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The main problem is the overall short sustain of the grand. A recording of a concert was done a week ago and I could listen to it. There are no tuning problems or so, it simply sounds like a fortepiano. The sound is somehow smothered.
Sitting in front of the grand this problem is not so obvious. Maybe the room is a little too big for the Boston, but I think that it not the problem.
I rechecked the bedding of the key frame, it seems to be ok. From d5- g6 I had to put in some felts to mute the instrusive ringing from the NSL on about 8 notes, which rubs a little power of course but is surely not the culprit of the poor sounding instrument.
I tried to add some resilience to the shaped hammers by doing deep shoulder needling, nothing helps to open up the nasal, thin tone. It is like there is no "body" in the tone. Especially in the bass and the notes up from d5 to c7.
I also tried to change the position of the action back and forth. It seems to already have the best place. Every change in position weakens the tone even more.
Replacing hammers is not an option at this time, so I have to find a solution with the given circumstances. Any help is really appreciated. If it's helpful I could post an excrept of the concert.
If the initiation of the string is achieved then logically the transference of the "sustain" through the bridge to the soundboard to the ear is being weakened somewhere along that train. Hence, my suggestion of structural problems. Perhaps loose bridge or loss of bearing.
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About 2 years ago, I came across this problem with an upright piano, about 3 notes gave off a "thunk" when struck - no sustain.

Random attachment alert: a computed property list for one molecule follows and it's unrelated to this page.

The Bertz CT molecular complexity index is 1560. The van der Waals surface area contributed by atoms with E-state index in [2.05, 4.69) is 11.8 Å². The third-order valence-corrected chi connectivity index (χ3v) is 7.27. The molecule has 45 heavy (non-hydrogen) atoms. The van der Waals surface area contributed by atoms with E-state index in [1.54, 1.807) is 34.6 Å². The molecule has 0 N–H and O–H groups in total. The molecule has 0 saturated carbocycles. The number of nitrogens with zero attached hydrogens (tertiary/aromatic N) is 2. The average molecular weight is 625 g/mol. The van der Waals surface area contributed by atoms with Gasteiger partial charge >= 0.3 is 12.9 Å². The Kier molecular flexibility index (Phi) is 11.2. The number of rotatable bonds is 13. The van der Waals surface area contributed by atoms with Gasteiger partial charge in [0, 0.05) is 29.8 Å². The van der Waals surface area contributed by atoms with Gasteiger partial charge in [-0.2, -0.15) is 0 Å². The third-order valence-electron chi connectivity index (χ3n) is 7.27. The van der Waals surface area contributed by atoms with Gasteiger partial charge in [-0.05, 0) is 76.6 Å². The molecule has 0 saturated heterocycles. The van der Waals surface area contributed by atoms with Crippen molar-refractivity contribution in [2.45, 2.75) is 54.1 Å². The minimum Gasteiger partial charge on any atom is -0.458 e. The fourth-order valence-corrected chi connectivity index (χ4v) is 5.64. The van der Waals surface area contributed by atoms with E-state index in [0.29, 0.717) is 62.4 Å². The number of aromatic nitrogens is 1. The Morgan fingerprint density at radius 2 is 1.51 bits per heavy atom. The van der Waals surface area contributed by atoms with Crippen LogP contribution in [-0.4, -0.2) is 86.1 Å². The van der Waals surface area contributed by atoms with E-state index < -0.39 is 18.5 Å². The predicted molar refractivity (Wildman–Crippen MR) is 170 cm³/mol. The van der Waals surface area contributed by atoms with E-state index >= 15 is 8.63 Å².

Turned out to be rotten fruit in a wicker basket (a banana I think) on the piano had leaked its juices through the top lid hinge, then dripped down the tuning pins & strings, then formed some kind of "acid bond" around the up-bearing points (upper bridge/ agraffes? .... can't remember which).... strings replaced, about 3-4 tri-chords, and it was all sorted.
Other problems with grands is a build up of dust under the capo bar, and clumps of dust can act as a secondary damper.... a classic case was when I tuned a Weber 2 weeks ago. Piano started to lose its tone/ sustain power - cleaning out improved it a little, but I told the customer to suspect down-bearing loss - well, this piano is about 90 years old.
If the Boston GP 193 is still under warranty there is the chance that it could be repaired free if the problem is an inherent defect. Any repair to the soundboard would virtually involve a complete rebuilding of the piano. That is disappointing for the owner(s).
I have always found that Boston pianos had a short sustain, as you describe, particularly on the models which pre-date the Performance Edition. The Performance Edition seems to be much better, but I've only ever played the first generation of the P.E models and not the new ones.
Interestingly enough I've played many Kawais which have a similar problem, especially those made in the 1980s - early 2000s. I had a KG-2 and it had lots of sustain, but many of the later models I came across just sounded kind of dead.
In most cases these pianos were nearly new at the time I played them (the Bostons and the Kawais) and so I'm presuming the flaws were there from the outset.
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